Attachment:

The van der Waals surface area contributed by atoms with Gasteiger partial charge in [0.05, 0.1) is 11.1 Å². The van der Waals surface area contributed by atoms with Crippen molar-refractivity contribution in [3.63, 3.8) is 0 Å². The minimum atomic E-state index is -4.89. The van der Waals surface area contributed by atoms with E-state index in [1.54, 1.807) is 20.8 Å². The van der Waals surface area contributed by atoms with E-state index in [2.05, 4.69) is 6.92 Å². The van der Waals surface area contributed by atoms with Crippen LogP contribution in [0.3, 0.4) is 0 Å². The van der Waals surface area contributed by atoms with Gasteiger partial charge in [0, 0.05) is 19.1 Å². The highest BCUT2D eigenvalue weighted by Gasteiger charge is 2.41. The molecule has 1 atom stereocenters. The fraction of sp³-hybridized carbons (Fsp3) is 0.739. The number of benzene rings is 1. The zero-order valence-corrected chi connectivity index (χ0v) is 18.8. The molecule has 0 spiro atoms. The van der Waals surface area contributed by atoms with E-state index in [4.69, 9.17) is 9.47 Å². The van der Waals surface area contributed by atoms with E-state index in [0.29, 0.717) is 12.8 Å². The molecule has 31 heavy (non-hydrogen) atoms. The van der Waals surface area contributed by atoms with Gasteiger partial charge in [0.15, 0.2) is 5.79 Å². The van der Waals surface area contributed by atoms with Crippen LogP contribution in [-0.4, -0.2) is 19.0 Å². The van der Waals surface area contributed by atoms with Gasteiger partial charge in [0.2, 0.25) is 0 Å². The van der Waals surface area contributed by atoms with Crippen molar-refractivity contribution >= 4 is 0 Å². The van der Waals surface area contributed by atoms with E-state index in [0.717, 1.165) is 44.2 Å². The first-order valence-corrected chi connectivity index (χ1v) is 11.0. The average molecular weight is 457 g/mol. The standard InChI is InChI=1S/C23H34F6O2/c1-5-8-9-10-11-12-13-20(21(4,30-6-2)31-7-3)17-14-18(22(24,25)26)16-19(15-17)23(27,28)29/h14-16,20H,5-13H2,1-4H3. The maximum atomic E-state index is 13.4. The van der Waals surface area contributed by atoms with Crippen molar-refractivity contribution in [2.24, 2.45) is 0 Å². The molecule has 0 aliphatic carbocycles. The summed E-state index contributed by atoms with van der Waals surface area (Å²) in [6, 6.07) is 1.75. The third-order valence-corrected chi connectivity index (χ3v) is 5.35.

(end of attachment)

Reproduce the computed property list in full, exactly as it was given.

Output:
The van der Waals surface area contributed by atoms with Gasteiger partial charge in [0.05, 0.1) is 11.1 Å². The van der Waals surface area contributed by atoms with Crippen molar-refractivity contribution in [3.63, 3.8) is 0 Å². The minimum atomic E-state index is -4.89. The van der Waals surface area contributed by atoms with E-state index in [1.54, 1.807) is 20.8 Å². The van der Waals surface area contributed by atoms with E-state index in [2.05, 4.69) is 6.92 Å². The van der Waals surface area contributed by atoms with Crippen LogP contribution in [0.3, 0.4) is 0 Å². The van der Waals surface area contributed by atoms with Gasteiger partial charge in [0, 0.05) is 19.1 Å². The highest BCUT2D eigenvalue weighted by Gasteiger charge is 2.41. The molecule has 1 atom stereocenters. The fraction of sp³-hybridized carbons (Fsp3) is 0.739. The number of benzene rings is 1. The zero-order valence-corrected chi connectivity index (χ0v) is 18.8. The molecule has 0 spiro atoms. The van der Waals surface area contributed by atoms with E-state index in [4.69, 9.17) is 9.47 Å². The van der Waals surface area contributed by atoms with E-state index in [0.29, 0.717) is 12.8 Å². The molecule has 31 heavy (non-hydrogen) atoms. The van der Waals surface area contributed by atoms with Gasteiger partial charge in [0.15, 0.2) is 5.79 Å². The van der Waals surface area contributed by atoms with Crippen LogP contribution in [-0.4, -0.2) is 19.0 Å². The van der Waals surface area contributed by atoms with Gasteiger partial charge in [0.2, 0.25) is 0 Å². The van der Waals surface area contributed by atoms with Crippen molar-refractivity contribution >= 4 is 0 Å². The van der Waals surface area contributed by atoms with E-state index in [0.717, 1.165) is 44.2 Å². The first-order valence-corrected chi connectivity index (χ1v) is 11.0. The average molecular weight is 457 g/mol. The standard InChI is InChI=1S/C23H34F6O2/c1-5-8-9-10-11-12-13-20(21(4,30-6-2)31-7-3)17-14-18(22(24,25)26)16-19(15-17)23(27,28)29/h14-16,20H,5-13H2,1-4H3. The maximum atomic E-state index is 13.4. The van der Waals surface area contributed by atoms with Crippen molar-refractivity contribution in [2.24, 2.45) is 0 Å². The molecule has 0 aliphatic carbocycles. The summed E-state index contributed by atoms with van der Waals surface area (Å²) in [6, 6.07) is 1.75. The third-order valence-corrected chi connectivity index (χ3v) is 5.35.